Family and the State in Kamila Shamsie’s Home Fire

Home Fire cover in a repeated patternIn her most recent novel, Home Fire, recently awarded the Women’s Prize, Kamila Shamsie moves Sophocles’s Antigone to contemporary London, besieged by the warring threats of Islamophobia and the War on Terror. As Hanif Kureishi, another great chronicler of British Asian immigrants, writes, Antigone is a play about the “necessary tension between the state and the people, the family and the individual, man and woman.” Like Mohsin Hamid and Ayad Akhtar, Shamsie is similarly concerned with the ways a post-9/11 West has disrupted the lives of Pakistani Muslim immigrants. But where Hamid and Akhtar limit their scope to the individual experiences of brown men, Shamsie maps out the ways the family reacts to and reflects the state, focusing on two opposing families—the Pashas, a tightly knit working class British Pakistani Muslim family, and the Lones, headed by Karamat, the ambitious newly elected Home Secretary who renounced his family and the British Muslim community for political sway with the white British bloc.

In novelizing the play, Shamsie breaks the narrative into five parts, based on five characters: Isma, the loyal sister who raised her younger twin siblings after their father died a prisoner of war in Guantanamo; Eamonn, the lanky, charming scion of the Lone family; Parvaiz, who follows in his father’s footsteps and runs away to join ISIS; his twin Aneeka, whose love for her brother leads her to seduce Eamonn to ensure Parvaiz’s safe return home; and Karamat Lone, who would sacrifice his family for the British nationalist cause. Both families live out the fates of their fathers—the Pashas’ abandoned his family for jihad, and Karamat sacrifices his own for the British state.

Antigone, too, is about the sins of the father—Antigone and her siblings live out the repercussions of Oedipus’s incestuous coupling with his, and their, mother. The play also demonstrates the troubling relationship between the state and the individual, how each resists the other in an ongoing exchange of fundamental questions of power, compromise, and the law. It’s this conflict, which Kureishi calls necessary to the function of democracy, that transfers readily from ancient Greece to today’s England. But the transposing of destiny and myth onto the contemporary political conflict is more complicated, and often less successfully executed.

Politics makes individual actions and desires difficult to parse. Like his father, Eamonn flaunts his secularism and is indignant of Muslims who critique Karamat’s policies. On his way to visit the Pashas, who live in a neighborhood like the ones his father grew up in, Eamonn’s memories of childhood visits to his great-uncle’s house on Eid is disrupted by his father’s presence: “He was nearing a mosque, crossed the street to avoid it, then crossed back so as not to be seen trying to avoid a mosque.” He’s inherited the politician’s awareness of optics, which governs his movements through London’s neighborhoods. But it’s impossible to control, which is why he zigzags through the street. When, in the midst of their affair, Aneeka reveals to Eamonn that she first followed him home because she hoped that his relationship with Karamat would help bring Parvaiz home safely, he feels hopelessly betrayed. Aneeka tries to assure Eamonn that she does love him (“I want to be here, completely. With you.”), but he’s unconvinced, unable to find the truth at the muddy intersections of family and politics: “It was what she’d say if she were still only trying to manipulate him. It was what she’d say if she’d really fallen in love with him.”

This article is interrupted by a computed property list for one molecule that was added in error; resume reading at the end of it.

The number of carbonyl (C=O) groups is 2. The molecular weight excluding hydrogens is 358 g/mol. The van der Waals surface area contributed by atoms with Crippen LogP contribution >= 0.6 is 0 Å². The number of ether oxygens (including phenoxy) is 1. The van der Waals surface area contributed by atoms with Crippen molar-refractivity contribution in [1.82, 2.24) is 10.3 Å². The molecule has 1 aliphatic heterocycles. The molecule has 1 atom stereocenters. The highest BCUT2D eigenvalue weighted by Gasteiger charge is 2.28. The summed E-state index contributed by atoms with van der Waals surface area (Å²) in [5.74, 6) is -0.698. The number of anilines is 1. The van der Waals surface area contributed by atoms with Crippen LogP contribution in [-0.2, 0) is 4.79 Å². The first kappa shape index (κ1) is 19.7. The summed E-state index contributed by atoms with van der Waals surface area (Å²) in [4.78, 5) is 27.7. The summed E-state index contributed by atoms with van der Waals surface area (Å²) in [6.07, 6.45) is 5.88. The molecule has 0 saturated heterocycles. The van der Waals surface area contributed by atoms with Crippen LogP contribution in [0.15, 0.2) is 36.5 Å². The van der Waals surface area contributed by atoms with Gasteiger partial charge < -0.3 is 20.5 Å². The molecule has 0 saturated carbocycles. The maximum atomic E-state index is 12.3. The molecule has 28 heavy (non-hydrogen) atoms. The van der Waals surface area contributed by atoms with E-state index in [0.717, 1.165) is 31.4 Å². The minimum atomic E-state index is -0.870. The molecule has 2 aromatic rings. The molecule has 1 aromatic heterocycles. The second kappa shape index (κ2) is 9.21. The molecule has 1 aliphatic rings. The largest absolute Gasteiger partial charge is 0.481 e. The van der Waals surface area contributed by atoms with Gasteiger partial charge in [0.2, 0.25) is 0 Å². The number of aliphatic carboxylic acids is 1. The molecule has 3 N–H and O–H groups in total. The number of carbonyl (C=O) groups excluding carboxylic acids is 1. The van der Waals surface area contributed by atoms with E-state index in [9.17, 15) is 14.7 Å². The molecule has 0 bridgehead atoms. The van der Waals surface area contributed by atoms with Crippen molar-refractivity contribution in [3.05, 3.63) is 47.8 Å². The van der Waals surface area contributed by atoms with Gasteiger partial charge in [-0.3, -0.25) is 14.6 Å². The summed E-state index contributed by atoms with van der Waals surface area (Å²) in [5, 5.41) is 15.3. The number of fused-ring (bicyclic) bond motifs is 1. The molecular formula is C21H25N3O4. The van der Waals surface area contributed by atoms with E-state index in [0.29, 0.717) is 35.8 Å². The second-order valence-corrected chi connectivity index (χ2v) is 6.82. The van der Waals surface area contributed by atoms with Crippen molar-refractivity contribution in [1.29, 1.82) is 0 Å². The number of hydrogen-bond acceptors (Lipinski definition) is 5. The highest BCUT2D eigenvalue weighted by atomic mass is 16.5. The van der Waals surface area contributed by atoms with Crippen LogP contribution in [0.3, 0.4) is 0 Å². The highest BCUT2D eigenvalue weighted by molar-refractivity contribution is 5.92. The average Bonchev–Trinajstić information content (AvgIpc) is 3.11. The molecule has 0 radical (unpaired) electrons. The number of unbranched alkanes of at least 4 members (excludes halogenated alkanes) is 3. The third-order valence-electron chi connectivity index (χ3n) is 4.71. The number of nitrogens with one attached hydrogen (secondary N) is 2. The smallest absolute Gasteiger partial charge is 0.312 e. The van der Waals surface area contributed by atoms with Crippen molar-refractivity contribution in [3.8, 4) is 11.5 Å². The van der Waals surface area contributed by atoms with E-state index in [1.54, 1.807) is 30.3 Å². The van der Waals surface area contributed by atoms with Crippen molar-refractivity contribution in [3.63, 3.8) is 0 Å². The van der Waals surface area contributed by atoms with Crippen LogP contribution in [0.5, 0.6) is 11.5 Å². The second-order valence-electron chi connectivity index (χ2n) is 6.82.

Each character uses the other to fill a familial hole, to find a home. Eamonn loves Aneeka, because she connects him to the home his father abandoned; Isma is drawn to Eamonn, because he reminds her of the brother who left and of the possibilities for a life outside of her family that she never got to see through; Parvaiz leaves home, because he wants to understand the father who left; and Aneeka sees in Eamonn a way to save Parvaiz. The family is a closed circle in Home Fire. When Parvaiz is killed in his escape attempt, Karamat refuses to repatriate his corpse to England on the grounds that the boy was an enemy of the state. Aneeka travels to Pakistan, where Eamonn’s body is, and sits with her brother’s corpse in protest of Karamat. Where in Sophocles’s play Antigone hangs herself out of desperation, and her lover Haemon then dies by suicide in turn, Eamonn and Aneeka are killed in a suicide attack orchestrated by Parvaiz’s former ISIS handlers. There’s a sad inevitability to it all, of two lovers unable to escape the confines of family and the state.

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